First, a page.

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Dr. Amber ‘settling in’ as Clinic Director at CROW

By Staff | Sep 8, 2010

Dr. Amber McNamara checks on the health of a sandwich tern last week at CROW.

Although it has been nearly a decade since she first stepped through the doors at the Clinic for the Rehabilitation Of Wildlife (CROW), Dr. Amber McNamara is slowly getting used to her new title as Clinic Director, which she ascended to last month following the departure of former director Dr. PJ Deitschel in July.

But despite a few minor bumps in the road, the transition that the longtime veterinarian is slowly adjusting to gets easier with each passing day, and with every successful animal release.

"I’m settling in here pretty well," said McNamara, who is simply called "Dr. Amber" by her friends and fellow colleagues. "The transition has been a challenge… there’s been a lot of emotions swirling around. But people have been very supportive of me. They just want what is best for the animals."

McNamara recognized that CROW wasn’t just another veterinary internship opportunity when she first arrived on Sanibel back in 2001 as a student from Purdue University. She spent six weeks at CROW that summer, and immediately knew that caring for wildlife would ultimately be her calling.

"I thought (CROW) was just amazing," she recalled. "The compassion of everyone I worked with, from the volunteers on up to Dr. PJ, was something that opened my eyes. Everybody was really into patient care."

Dr. Amber checks the tern's wings for injury.

What made CROW even more unique, she added, was the variety of species that was being cared for on a daily basis.

"After I saw that going on here, I really dived into my work," said McNamara. "I threw myself into wildlife care and rehabilitation, and Dr. PJ definitely encouraged me to follow my dreams."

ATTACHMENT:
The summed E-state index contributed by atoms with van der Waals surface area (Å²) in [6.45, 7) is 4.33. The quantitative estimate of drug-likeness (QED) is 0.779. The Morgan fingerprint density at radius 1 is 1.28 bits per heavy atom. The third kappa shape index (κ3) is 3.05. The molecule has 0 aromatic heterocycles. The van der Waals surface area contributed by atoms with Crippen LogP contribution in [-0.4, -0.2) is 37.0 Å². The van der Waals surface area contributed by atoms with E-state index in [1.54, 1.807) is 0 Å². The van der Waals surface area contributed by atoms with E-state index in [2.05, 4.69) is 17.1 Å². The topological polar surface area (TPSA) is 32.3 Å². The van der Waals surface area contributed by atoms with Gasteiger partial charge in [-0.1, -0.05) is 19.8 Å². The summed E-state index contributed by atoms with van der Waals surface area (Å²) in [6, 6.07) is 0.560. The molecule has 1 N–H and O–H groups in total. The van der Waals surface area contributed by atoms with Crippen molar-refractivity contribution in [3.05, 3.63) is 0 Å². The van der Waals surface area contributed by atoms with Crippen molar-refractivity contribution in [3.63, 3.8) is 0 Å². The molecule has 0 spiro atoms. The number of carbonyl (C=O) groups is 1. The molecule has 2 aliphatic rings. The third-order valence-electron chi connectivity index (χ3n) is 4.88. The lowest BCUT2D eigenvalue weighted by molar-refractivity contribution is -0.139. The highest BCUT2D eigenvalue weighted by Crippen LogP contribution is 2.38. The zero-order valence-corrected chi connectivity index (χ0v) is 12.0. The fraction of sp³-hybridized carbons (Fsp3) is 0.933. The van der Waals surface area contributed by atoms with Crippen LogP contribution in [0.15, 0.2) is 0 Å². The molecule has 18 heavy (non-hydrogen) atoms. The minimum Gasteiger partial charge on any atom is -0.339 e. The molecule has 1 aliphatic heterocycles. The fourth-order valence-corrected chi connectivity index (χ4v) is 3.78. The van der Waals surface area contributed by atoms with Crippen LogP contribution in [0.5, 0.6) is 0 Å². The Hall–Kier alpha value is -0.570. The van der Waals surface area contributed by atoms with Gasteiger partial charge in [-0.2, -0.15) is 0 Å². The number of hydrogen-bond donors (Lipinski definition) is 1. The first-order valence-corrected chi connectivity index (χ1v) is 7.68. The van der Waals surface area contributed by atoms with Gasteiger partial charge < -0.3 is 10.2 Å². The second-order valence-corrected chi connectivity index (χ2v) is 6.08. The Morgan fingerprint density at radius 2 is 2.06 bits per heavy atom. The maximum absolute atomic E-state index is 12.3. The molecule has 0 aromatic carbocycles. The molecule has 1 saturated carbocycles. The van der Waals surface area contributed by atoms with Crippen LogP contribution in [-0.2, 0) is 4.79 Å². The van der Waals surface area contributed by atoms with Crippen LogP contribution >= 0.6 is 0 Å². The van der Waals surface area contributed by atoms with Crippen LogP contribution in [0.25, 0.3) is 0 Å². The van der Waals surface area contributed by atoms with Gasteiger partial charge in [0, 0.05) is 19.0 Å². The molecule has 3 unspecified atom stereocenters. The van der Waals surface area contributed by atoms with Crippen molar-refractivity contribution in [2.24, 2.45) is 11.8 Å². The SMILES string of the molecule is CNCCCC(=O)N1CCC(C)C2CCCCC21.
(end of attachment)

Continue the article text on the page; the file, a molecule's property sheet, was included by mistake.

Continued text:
In 2003, Dr. Amber returned to CROW and was made a full-time associate veterinary specialist in 2005.

Under Deitschel’s tutelage, McNamara honed her wildlife care skills, eventually enrolling in the Chi Institute, where licensed veterinarians master traditional Chinese medicine skills — including veterinary acupuncture — and Chinese herbal medicine.

"Going from a traditional veterinary school and Western medicines to using Eastern medicines and herbs was a complete 180 degree turn for me," said McNamara. "Using the Chi methods, you are trying to heal the whole body, not just the injury. You give the animal the tools they need to heal themselves, and they tend to do remarkably well."

Dr. Amber McNamara updates the hospital's treatment board.

Dr. Amber’s day usually begins around 6:30 a.m. when she arrives at CROW. First on the agenda is to feed any of the baby animals at the hospital, since younger patients tend to feed more often. Then, she and other staff members and volunteers are given their assignments, starting with the most urgent cases.

Between 9:30 and 10 a.m., the group goes on patient rounds, checking each patient and delivering food and medicines. Following rounds, CROW will receive new animal patients from their courier, which picks up sick or injured wildlife from throughout Lee County and the Southwest Florida region.

But almost as much as Dr. Amber cares about the treatment, recovery and release of CROW’s patients is how much she cares about the facility’s student internship program, where she got her start.

"These students are just like me… I’ve been in their shoes," McNamara said. "I teach them everything that I’ve learned here. This is a wonderful opportunity to learn about caring for wildlife, something that’s unique that they might not learn anywhere else. I think it’s important to teach as many people as possible about our mission."

CROW provides high quality medical care in its clinic to more than 4,000 patients annually, representing over 200 different wildlife species. In addition to providing medical care at its clinic, CROW strives to prevent injuries to wildlife through a variety of educational programs in its Healing Winds Visitor Education Center and in the community with programs designed to teach people to care for and care about our native wildlife populations.

Checking an opossum for injuries, Dr. Amber consults with CROW senior rehabilitator Nikki Talianko.

To learn more about CROW, visit www.crowclinc.org or the Healing Winds Visitor Education Center, located at 3883 Sanibel-Captiva Road. Current hours are Tuesday through Saturday from 10 a.m. to 4 p.m. Call 472-3644 for additional details.

 

The opossum, found in Naples and brought to CROW last week, is given fluids by Dr. Amber.